Gilla Band
Whelan’s Dublin, 9th March

A giddy excitement bustles in Dublin’s iconic south-central venue. Taking the stage tonight are the city’s very own genre-splicing, post-punk troubadours, ‘Gilla Band’. Formerly ‘Girl Band’ before a hasty sidestep away from the cultural dangers of misogynistic misinterpretation, Gilla Band emerge onstage to a sold-out audience of devoted fans. The heaving throngs cannot be deterred (even on a Wednesday evening) from losing themselves completely in the furious bewilderment that is Gilla Band.

Sludge groover ‘De Bom Bom’ opens proceedings with characteristic swagger sending the crowd into a shamanic frenzy, opening a portal into a spirit world of noise rock angst. I too share the crowd’s fervour. Through a series of unfortunate events / comedy of errors, I have waited nearly 6 years to see one of my favourite bands, and tonight they do not disappoint. By the time we reach Adam Fauklner’s drum breakdown the obligatory mosh pit has formed, “strap yourself in mate”, my creaking mid-thirties body tells itself.

Singer Dara Kiely captains the ship at centre stage. Dressed like some type of gorgeous yet bedraggled substitute teacher – he howls and shrieks into his vintage hand-held microphone. Certainly not your standardised rock’n’roll frontmen, he takes Cobainesque introversion to new heights. The crowd take his lead as he swoons effortlessly between low transatlantic drawl and nightmarish, banshee screech.

‘Pears for Lunch’ offers the mosh pit their first opportunity for true ‘violence’ and the somewhat unusual singalong moment in the couplet – “I look crap with my top off.” It is not long until those most courageous of gig goers, the humble crowd surfers, make their ascent into the lofty heights; passed from pillar to post like a cigarette in prison, smiles beaming from their upside-down faces.

A lot is made of Gilla Band’s success in stretching and challenging notions of the conventional four-piece guitar band. Alan Duggan’s radio static guitar/dial up modem style, is both highly original, iconic and mind bending at times. Coupled with Daniel Fox’s ‘broken sub-woofer’ bass sound and glass bottle plectrum, you’re beginning to cook up a somewhat unique rock’n’roll soufflé. However, less seems to be made of Dara Kiely’s surrealist, postmodern lyricism that traverses both poetic intent and almost slapstick humour. Kiely, who has spoken openly and bravely about his battles with mental health, has painfully self-reflective gems littered throughout all tracks. Notable set highlight ‘Going Norway’, has the fervent crowd chanting “why is death so alive?” Certainly, a deep philosophical question for any Wednesday evening. Adam Faulkner’s perfect, yet almost schizophrenic drum patterns knit the grunge jumper together; setting the pace and the swaying hips dance patterns for the baying Dublin masses.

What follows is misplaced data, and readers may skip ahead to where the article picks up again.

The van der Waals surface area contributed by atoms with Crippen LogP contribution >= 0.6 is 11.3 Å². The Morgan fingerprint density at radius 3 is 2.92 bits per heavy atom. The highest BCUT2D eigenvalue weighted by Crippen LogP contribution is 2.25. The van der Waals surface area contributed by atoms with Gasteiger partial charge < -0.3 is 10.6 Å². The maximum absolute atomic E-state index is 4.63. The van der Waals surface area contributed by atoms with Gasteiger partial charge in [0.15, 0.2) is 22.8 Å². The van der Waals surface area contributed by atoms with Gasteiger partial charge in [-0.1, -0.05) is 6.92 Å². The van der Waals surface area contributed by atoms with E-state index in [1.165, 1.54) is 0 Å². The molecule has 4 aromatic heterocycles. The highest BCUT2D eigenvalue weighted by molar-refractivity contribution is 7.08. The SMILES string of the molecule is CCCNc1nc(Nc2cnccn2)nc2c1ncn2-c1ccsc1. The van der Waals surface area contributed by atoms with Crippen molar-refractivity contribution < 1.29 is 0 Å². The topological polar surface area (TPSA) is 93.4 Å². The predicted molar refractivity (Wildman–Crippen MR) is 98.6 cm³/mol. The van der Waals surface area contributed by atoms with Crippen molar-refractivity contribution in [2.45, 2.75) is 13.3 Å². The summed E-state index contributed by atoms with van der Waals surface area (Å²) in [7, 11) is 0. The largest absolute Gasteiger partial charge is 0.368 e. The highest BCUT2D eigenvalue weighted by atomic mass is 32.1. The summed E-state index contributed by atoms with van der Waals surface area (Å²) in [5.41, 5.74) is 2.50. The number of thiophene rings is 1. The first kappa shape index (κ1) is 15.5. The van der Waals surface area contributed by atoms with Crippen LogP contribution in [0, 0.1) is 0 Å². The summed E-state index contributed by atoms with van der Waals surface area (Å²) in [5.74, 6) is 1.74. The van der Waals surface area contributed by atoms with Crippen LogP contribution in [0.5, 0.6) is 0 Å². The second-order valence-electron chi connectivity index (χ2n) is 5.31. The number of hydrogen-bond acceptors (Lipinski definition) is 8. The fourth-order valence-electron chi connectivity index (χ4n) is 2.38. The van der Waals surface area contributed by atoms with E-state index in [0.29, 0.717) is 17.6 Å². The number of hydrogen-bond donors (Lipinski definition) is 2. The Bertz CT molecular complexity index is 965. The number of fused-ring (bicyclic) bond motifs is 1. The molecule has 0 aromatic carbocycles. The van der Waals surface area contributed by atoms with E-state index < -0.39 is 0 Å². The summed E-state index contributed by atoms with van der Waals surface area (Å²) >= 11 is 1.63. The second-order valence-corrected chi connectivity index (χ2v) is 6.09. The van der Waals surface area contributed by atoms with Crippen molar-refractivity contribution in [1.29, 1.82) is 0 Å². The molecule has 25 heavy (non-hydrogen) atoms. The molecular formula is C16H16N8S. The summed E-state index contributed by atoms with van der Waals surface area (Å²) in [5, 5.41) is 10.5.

The band close the evening with cover of Blawan’s underground techno hit, ‘Why They Hide Their Bodies Under My Garage?’ A song, although not written by Gilla Band themselves, almost perfectly represents what they’re all about. Something primal takes over the room when the beat is finally dropped. Grown men shriek the completely insane track’s title at full volume. People bop and sway like at some post-apocalyptic, subterranean rave; hiding from the mutant people who stalk the Earth’s upper floors, losing themselves in the music in one last glorious midnight.

Gilla Band both cement and destroy the notion of the conventional guitar band. They tear up the manual and rewrite it in static noise, surrealist lyrics, and an all-consuming bass swell. Perhaps there is a nihilism to it that reflects the ‘Gen Z’ zeitgeist? Perhaps it’s just a stick to poke the industry bear? Perhaps its comedy? Perhaps its art? Who knows?

They are a band of contrasts. Not quite metal. Not quite grunge. Not quite rave. Gloriously experimental and incredibly niche, they are not for everyone. Just the growlingly select few, who want a ticket to the lower decks of the terrifying post-world disco.

Words : Declan McKay
Pix : Mark Hughes